Hello donkey!

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Matilde has finally stopped running away from me and hiding, following the last of her injections (nine days ago!) She is now being the usual affectionate donkey.  A bit too affectionate maybe…

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Being that close up provided an opportunity to examine the wound on her nose. It has healed up quite well, although I think it will leave a permanent mark. The stitches have held and there has not been too much weeping.  They are the sort of stitches that eventually dissolve and do not need removing. (I’m not sure how that works…)

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I will have to make sure the nose band is well padded when I put the head collar on her, until the wound is fully healed.   Thanks for all the good wishes – here, on email and Twitter. It seems that Matilde has quite a following!

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Finally, here are links to two things that have really blown me away this weekend:

The first is from the excellent Benidorm historian  who has written a wonderful article earlier this week about aquiferous rocks and the water supply to Benidorm (this will feature prominently on my Geography website later).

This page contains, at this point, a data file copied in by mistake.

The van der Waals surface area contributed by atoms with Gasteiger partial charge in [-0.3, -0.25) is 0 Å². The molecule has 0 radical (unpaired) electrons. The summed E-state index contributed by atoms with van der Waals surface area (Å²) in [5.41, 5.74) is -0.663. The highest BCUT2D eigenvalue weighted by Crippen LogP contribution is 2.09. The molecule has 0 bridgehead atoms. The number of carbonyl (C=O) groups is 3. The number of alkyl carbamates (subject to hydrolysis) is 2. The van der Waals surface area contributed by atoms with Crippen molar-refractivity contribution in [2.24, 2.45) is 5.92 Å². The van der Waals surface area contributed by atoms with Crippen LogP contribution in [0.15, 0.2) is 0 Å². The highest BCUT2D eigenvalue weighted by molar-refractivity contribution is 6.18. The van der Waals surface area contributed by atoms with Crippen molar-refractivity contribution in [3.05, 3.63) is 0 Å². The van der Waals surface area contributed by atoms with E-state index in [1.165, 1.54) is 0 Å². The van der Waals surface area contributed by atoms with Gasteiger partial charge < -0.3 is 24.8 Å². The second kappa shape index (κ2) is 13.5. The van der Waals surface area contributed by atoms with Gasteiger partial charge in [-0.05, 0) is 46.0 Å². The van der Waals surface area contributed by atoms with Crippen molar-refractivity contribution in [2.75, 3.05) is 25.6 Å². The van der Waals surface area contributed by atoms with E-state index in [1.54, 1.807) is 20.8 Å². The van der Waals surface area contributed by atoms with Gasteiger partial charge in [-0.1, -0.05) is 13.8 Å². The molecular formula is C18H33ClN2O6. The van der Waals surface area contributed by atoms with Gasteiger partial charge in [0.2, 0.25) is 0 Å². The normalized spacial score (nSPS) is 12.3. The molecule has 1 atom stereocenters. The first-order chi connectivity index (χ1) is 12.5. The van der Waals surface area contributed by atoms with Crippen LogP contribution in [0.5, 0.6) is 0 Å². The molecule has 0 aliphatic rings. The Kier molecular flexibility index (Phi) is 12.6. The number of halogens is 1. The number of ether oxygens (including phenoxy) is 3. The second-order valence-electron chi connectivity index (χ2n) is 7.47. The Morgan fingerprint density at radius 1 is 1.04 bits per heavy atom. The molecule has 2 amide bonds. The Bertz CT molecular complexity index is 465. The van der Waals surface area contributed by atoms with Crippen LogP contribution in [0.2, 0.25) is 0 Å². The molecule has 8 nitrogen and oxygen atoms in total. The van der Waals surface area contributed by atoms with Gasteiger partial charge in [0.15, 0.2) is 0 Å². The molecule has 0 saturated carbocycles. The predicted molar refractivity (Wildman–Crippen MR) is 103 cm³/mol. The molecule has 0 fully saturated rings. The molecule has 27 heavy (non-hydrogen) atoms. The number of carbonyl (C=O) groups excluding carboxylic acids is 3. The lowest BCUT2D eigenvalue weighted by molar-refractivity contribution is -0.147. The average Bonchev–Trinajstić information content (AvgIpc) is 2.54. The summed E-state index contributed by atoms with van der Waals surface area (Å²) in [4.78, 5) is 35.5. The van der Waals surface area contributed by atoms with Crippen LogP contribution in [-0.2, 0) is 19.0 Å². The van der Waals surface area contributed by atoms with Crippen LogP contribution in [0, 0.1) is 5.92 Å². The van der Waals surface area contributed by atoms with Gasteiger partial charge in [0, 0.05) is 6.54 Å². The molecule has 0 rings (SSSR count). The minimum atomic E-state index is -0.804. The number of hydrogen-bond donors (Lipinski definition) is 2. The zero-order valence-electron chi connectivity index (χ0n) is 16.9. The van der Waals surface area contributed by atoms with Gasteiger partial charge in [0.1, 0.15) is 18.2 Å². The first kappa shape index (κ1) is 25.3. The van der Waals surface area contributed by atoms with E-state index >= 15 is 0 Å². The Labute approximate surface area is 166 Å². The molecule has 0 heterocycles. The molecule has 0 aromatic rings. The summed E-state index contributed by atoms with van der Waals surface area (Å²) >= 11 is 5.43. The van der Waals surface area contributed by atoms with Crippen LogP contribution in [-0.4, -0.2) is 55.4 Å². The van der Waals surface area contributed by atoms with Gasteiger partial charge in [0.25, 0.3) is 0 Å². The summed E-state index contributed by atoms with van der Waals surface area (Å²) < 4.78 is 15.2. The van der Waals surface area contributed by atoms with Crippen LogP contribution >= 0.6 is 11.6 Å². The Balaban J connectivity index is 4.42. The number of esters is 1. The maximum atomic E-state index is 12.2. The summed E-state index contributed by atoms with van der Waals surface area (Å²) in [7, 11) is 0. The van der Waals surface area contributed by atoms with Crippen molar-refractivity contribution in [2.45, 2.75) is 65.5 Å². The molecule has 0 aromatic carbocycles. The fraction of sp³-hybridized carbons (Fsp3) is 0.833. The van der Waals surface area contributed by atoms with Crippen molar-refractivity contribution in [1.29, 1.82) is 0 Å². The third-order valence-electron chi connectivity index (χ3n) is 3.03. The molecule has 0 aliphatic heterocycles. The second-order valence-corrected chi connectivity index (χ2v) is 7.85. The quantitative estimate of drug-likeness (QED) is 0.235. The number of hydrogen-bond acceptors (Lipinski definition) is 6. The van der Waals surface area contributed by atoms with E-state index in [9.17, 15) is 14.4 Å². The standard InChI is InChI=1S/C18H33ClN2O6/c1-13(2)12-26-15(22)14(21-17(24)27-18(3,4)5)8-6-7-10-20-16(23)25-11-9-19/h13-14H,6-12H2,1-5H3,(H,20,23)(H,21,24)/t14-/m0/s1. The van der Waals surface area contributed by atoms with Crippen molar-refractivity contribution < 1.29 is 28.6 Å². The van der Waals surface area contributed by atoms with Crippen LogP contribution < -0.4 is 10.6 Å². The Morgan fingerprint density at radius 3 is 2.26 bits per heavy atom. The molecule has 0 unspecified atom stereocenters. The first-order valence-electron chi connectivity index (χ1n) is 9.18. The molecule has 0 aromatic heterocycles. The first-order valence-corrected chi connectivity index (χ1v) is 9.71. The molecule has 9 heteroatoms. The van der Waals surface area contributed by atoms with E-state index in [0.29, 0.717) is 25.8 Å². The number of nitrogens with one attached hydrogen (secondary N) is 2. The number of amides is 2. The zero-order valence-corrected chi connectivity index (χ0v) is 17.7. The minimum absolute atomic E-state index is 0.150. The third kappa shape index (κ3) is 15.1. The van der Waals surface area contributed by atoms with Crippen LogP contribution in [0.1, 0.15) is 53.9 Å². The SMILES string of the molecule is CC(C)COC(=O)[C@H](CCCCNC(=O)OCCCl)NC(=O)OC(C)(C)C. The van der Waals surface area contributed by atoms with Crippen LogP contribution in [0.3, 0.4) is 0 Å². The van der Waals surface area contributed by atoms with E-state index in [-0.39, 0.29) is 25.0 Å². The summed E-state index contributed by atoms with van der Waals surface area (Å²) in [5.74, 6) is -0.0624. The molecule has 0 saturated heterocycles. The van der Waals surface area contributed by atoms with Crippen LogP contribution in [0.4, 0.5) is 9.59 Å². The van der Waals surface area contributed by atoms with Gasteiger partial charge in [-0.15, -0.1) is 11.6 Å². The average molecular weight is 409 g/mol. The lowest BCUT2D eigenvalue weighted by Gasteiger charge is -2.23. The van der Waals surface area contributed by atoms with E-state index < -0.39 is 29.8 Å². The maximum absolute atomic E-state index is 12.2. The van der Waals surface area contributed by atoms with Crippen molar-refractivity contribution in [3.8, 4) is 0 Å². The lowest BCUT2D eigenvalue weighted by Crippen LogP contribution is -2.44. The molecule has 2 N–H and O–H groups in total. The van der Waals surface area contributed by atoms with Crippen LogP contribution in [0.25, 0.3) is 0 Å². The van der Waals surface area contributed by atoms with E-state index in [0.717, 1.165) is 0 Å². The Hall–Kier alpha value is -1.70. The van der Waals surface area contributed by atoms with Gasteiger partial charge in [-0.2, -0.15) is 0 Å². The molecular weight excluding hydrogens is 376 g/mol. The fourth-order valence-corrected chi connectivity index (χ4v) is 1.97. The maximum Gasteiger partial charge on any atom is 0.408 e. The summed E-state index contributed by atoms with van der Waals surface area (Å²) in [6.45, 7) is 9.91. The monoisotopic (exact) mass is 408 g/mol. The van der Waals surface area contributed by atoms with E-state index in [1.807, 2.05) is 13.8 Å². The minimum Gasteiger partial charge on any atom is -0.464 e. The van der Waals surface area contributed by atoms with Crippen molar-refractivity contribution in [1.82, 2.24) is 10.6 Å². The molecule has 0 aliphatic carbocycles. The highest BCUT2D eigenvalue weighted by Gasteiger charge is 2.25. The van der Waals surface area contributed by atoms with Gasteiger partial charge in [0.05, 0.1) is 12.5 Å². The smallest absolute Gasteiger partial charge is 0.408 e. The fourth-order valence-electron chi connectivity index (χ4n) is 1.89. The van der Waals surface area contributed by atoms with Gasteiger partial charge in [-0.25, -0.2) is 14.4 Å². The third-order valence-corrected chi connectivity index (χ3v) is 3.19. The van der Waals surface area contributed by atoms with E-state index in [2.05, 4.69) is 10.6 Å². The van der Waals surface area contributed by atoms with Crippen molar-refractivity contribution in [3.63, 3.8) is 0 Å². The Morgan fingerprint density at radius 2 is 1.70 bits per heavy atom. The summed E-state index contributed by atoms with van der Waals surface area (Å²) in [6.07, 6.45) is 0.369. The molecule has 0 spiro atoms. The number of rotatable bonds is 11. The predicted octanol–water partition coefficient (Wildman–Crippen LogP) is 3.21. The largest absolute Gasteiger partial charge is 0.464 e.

The second is from the well-known Spanish early music specialist Jordi Savall, with the haunting voice of the beautiful Montserrat Figueras (sadly now passed away), singing a mystical song of St Teresa of Jesus.  Her voice is very similar to the astonishing Sister Marie Kerouz who sings ancient hymns in the Maronite tradition. This is one of the best musical treats I have ever encountered. Enjoy.  And weep.

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About Gareth Thomas

A fairly mixed career starting as an aircraft technician and later Franciscan friar eventually led into secondary school teaching. I settled in Spain where I teach Geography part-time and spend the rest of my time looking after the needs of four donkeys in a remote location in the mountains in the Costa Blanca. I have three blogs: a geography blog and a donkey blog begun in 2015, plus an old donkey blog which ran from 2010 to 2015.
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9 Responses to Hello donkey!

  1. JessicaHof says:

    That is so beautiful – thank you for sharing it 🙂 x

  2. Frere Rabit says:

    Hi Jessica. Yes, she’s a funny old donk. Since I wrote the above, earlier today, the donklings have been doing something quite odd: choral braying. Three times this afternoon, Matilde, Aitana and Morris have stood together and made a prolonged braying racket, singing at quite a high pitch. (Rubí – ever the Eeyore – simply stands in the corner under the fig tree with her back to them, ignoring the silliness.) Not sure what set them off. I’m thinking of investing in some three-part sheet music.

  3. JessicaHof says:

    Sounds more euphonious than Bosco’s brayings :). Glad Matilde is responding in a better manner 🙂 x